The Constitution is not a legislative instrument. It is not law. It is, in point of fact, the source of law in the United States. It is a compact which defines, empowers and limits the federal government of the United States. The only mistake that the Founding Fathers made, with regard to the Constitution, was that they naively relied upon the members of the three branches to limit the encroachment of the federal government into the lives of the citizens of the individual states. As we have seen, the federal government has utilized extremely suspect decisions with regard to the Constitutional authorization for most of the federal laws passed in the last two hundred years, the use of the commerce clause of the Constitution leaps to mind. So to provide the ultimate check upon the powers of the federal government, they drafted the Second Amendment to the Constitution.
As I said, the meaning of this Amendment is a virtual no-brainer; except to an attorney.
— Michael Tobias
I have never been a believer in the collectivist position on the second amendment. I’ve never seen anyone else refer to my main objection. Maybe it is a bit too subtle for the legal mind to grasp.
It starts with historical context. Judge Posner mentions that our founders were a people who “feared standing armies.” They’d lived under an army of occupation for nearly two decades, after the French & Indian war. The American Revolution was a long and bloody struggle that finally was able to remove that army and restore the people’s freedom. We know, from the Federalist Papers, among other sources, that there was intense debate as to whether or not they ought to approve the new Constitution which many feared would create a dangerously strong central government.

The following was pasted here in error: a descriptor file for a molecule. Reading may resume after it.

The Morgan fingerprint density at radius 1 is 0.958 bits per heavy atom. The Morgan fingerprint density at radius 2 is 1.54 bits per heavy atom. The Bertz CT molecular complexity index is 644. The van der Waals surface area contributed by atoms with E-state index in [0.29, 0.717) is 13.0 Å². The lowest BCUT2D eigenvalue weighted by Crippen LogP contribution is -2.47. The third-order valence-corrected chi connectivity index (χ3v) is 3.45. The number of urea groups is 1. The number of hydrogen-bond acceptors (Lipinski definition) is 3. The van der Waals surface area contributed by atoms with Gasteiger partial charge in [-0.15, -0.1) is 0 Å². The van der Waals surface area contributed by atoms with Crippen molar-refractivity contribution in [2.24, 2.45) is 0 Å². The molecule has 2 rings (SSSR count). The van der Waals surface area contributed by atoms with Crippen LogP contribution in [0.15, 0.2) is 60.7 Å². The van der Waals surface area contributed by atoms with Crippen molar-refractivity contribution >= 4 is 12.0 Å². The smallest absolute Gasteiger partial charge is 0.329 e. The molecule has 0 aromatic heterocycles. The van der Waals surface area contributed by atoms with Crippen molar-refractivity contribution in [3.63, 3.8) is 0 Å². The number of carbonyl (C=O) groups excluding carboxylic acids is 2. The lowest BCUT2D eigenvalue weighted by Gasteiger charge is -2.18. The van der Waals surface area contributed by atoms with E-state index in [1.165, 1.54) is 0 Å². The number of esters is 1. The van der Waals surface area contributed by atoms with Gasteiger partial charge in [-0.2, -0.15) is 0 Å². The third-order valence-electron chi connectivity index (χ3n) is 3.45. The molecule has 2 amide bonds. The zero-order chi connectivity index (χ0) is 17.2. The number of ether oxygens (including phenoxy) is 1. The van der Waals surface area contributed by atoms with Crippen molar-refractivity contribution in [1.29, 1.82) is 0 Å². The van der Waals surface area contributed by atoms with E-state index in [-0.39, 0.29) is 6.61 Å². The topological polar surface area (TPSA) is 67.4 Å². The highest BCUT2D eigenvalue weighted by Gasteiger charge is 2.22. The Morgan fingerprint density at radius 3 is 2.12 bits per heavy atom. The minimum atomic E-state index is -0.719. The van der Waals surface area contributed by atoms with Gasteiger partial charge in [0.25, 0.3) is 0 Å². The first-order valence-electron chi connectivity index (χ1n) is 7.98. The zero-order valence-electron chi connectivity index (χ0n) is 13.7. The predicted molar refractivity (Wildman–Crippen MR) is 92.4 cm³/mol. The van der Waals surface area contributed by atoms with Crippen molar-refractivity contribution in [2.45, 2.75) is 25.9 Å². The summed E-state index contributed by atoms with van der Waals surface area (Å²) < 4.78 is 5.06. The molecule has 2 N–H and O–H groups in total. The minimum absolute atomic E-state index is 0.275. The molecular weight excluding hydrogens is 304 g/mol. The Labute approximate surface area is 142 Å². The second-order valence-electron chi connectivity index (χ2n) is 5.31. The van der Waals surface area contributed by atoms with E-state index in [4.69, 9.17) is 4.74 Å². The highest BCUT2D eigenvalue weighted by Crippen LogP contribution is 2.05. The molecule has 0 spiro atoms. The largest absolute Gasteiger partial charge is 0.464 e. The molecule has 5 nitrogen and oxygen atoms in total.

Keeping this context in mind, we imagine the first session of the new congress. In ratifying the Constitution, several states have required a bill of rights, to help protect the people, from their government. Accordingly, the congress is working on these amendments. Does it really make sense that one of these high priority items was to ensure that weapons would be available to government forces? Has there ever been a people, at any time, in any country, who really felt it was necessary, to change their founding documents, to guarantee government weapons?
If your answer to these questions is “no” then the collectivist position does not pass the laugh test. If your answer is yes, then please take a look at what is going on in (the once and future Soviet) Georgia, and then reconsider your position.
— D. Stein
RE: R. Emmett Tyrrell, Jr.’s Dreams from My Brother:
Hopefully, Obama’s dear brother will be removed from that squalor post-haste. Certainly there must be an extra bedroom at the Obama household, or at least some room in the garage. Come to think of it, George could very well become a “permanent” guest in the Lincoln bedroom next year if all goes well in November.
If a plan exists to exhibit George at the upcoming Democratic National Convention, as Mr. Tyrrell suggests, I am confident that Mrs. Obama will see to it that he is bathed and given a good de-worming.
— Mark Santoro